Crafting A Community

The role of Art in mental health | In partnership with Ministry of Art.

Whether we are mindlessly scrolling, checking emails, or watching Saints highlights, we’re living in a time of increased phone usage. The average Australian adult spends 10hrs and 24 minutes daily engaging with digital technology, including screens (Source: The Australian Digital Health Agency (ADHA), 2020 Australian Digital Inclusion Index Survey). Higher levels of smartphone use can be associated with lower overall life satisfaction, increased social isolation, and depressive and anxiety symptoms. Engaging in creative activities can allow us to disconnect and be present.

Creativity has a way of bringing us back into the present moment. When we engage in art, music, writing, or performance, our minds are immersed in the present moment – the brush strokes, body movements, or words act as a vehicle that drives us away from our worries. It offers an outlet for self-expression, allowing individuals to communicate and explore their thoughts, feelings, and experiences imaginatively – and encourages a sense of accomplishment, enhancing self-esteem and a positive sense of identity.

At the DFC, we are passionate about coaching individuals about the various resources that can help strengthen their mental fitness. Creativity and Art are one method, so we are excited to partner with the Ministry of Art to help encourage and connect individuals to the present moment and strengthen their mental well-being.


“Art is our one true global language. It knows no nation, favours no race, and acknowledges no class. It speaks to our need to reveal, heal, and transform. It transcends our ordinary lives and lets us imagine what is possible.” – Chris Seater, Director Of Ministry of Art.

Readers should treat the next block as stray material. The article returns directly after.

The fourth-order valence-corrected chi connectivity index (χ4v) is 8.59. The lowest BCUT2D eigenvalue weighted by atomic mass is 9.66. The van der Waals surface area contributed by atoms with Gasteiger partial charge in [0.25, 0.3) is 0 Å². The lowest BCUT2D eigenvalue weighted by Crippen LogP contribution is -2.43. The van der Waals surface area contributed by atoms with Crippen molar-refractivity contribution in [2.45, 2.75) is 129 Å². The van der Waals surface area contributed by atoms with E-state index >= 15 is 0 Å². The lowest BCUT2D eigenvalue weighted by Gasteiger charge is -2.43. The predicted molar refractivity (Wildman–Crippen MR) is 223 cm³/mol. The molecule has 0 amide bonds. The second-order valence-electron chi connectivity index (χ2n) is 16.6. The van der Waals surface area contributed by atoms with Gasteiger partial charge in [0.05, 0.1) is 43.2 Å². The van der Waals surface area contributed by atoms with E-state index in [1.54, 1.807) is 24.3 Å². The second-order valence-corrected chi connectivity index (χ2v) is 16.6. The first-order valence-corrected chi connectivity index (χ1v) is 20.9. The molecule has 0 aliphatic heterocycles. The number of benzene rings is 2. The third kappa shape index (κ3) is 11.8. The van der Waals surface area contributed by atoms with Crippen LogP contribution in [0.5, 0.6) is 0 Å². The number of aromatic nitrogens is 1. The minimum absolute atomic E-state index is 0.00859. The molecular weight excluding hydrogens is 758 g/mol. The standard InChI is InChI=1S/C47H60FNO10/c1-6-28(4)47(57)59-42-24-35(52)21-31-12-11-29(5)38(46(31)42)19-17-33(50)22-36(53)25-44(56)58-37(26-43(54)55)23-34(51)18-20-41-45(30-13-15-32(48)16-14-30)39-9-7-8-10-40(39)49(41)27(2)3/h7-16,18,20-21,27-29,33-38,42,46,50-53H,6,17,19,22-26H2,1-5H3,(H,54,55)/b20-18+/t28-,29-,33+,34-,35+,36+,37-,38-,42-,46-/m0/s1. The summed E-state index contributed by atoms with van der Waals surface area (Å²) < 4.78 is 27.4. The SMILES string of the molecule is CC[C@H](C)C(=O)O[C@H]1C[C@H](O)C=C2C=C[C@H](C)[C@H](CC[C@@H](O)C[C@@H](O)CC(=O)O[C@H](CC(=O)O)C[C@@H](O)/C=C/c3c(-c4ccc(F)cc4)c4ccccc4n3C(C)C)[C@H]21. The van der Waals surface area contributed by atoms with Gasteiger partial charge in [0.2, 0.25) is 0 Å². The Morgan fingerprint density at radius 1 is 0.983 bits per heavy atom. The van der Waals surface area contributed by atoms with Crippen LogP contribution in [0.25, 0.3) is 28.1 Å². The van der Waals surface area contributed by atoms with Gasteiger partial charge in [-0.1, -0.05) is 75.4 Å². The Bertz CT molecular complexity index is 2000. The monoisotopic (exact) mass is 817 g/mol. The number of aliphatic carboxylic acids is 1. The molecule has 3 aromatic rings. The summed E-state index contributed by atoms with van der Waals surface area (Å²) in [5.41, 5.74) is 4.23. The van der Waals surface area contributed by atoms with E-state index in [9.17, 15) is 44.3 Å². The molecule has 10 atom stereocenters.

Art provides a means to externalize and communicate our thoughts and feelings, especially those that may be difficult to put into words or discuss openly. It’s also a fantastic way to connect with diverse cultures, perspectives, and the lived experiences of others – bringing people together and sparking conversations and interaction. Language barriers and cultural differences are erased, and a universal language is created that resonates with our shared everyday experiences.

Our community art activation in partnership with the Ministry of Art encourages our members to create, explore, experience, and engage in the freedom of Art. We are making Art for people, by people with common community values. The activation will be live in our DFC Aquatics centre throughout June.

– Bree Van Ryswyk | St Kilda Football Club AFLW Player Development Manager and Psychologist.